You can give the link to this page to your members to share with others. However, as mentioned above, don’t just ask your members to recommend you to their friends. That’s too general. Instead, position your ask like this: “Do you know someone who needs to get certified in XYZ? Tell them about us. Here’s a link that you can share with them.”

Now, let’s talk timing. When should you ask?

The best time to ask for a referral is after the member has engaged in a positive interaction with your organization. For example, once your member completes a course and receives a credential, tap into their excitement and ask for a referral. Another good time to ask is immediately after your new member has signed up for membership. Make “asking for referrals” part of your onboarding process.

This leads us to the next question: Where should you ask?

Here are a few ideas of where to ask for referrals:

Ask on your website. Display a banner in the members-only section of your website that asks for referrals (with a link to your prospective member landing page).

Ask in the inbox. In your series of onboarding emails, ask new members to share the word with others who will benefit from your organization. Also, reach out via email to all members periodically (i.e. once or twice a year) to ask for referrals. Last, but not least, ask for referrals in your email signature. Incorporate this plea into the standard email signature for everyone in your organization. This way, you can reach more people.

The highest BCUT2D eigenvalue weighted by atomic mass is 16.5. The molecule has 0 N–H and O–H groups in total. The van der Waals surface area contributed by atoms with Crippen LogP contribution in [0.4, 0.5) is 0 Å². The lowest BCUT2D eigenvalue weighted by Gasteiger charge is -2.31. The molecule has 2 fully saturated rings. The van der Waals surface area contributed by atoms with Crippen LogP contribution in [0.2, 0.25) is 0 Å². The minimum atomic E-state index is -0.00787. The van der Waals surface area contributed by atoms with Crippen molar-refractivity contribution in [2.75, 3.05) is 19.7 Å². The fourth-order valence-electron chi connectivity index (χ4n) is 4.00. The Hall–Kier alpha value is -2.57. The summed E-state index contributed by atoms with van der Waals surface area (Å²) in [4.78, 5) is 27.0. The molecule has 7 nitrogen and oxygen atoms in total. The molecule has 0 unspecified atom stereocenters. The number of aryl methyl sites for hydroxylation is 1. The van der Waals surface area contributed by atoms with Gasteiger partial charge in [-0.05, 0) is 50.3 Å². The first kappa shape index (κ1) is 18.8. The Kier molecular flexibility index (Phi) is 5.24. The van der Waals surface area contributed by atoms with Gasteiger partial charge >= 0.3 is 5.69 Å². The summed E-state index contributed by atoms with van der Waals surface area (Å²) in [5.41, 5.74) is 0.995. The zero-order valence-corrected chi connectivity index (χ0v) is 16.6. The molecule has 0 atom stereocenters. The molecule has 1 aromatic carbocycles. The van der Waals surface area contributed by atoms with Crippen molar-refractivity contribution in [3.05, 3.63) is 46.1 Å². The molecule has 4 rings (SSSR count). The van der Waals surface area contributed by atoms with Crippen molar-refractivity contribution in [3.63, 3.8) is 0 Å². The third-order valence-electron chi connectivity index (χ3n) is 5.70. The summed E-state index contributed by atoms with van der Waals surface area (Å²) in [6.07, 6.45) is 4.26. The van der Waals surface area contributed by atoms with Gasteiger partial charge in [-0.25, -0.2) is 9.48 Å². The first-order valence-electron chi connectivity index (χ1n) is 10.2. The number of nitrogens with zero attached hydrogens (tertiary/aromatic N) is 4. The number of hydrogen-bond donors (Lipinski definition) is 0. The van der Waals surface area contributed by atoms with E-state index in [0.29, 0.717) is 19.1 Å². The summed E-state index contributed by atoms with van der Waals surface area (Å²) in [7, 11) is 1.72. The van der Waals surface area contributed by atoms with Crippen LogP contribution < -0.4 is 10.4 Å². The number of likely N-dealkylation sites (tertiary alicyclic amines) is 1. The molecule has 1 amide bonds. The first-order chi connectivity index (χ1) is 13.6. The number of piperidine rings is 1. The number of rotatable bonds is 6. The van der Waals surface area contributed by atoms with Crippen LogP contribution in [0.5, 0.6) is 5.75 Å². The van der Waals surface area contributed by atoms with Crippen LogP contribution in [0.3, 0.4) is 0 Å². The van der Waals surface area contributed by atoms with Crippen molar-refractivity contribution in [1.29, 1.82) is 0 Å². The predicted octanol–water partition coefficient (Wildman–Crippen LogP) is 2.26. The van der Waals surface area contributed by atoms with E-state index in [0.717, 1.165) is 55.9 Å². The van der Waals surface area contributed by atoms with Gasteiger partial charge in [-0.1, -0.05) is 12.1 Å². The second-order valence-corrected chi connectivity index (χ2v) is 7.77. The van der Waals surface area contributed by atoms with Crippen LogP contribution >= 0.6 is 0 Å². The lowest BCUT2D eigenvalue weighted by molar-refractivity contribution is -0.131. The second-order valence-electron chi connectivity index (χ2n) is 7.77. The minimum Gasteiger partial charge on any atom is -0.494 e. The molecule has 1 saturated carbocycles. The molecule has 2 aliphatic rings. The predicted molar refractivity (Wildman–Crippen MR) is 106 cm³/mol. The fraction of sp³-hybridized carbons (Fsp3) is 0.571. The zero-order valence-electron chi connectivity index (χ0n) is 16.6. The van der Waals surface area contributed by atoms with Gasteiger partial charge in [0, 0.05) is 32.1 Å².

Ask on your social media page. Ask your followers to refer others. Share the link to your prospective member landing page here, too. You can also run an ad campaign on social media to reach members who may not follow your social profile but have recently visited your organization’s website. In your ad campaign, ask for them to share your post with others.

Get Testimonials

No matter how many times you ask, some of your members simply won’t refer others to your organization. Perhaps they don’t know anyone personally who can use your services, or they simply just forget to spread the word.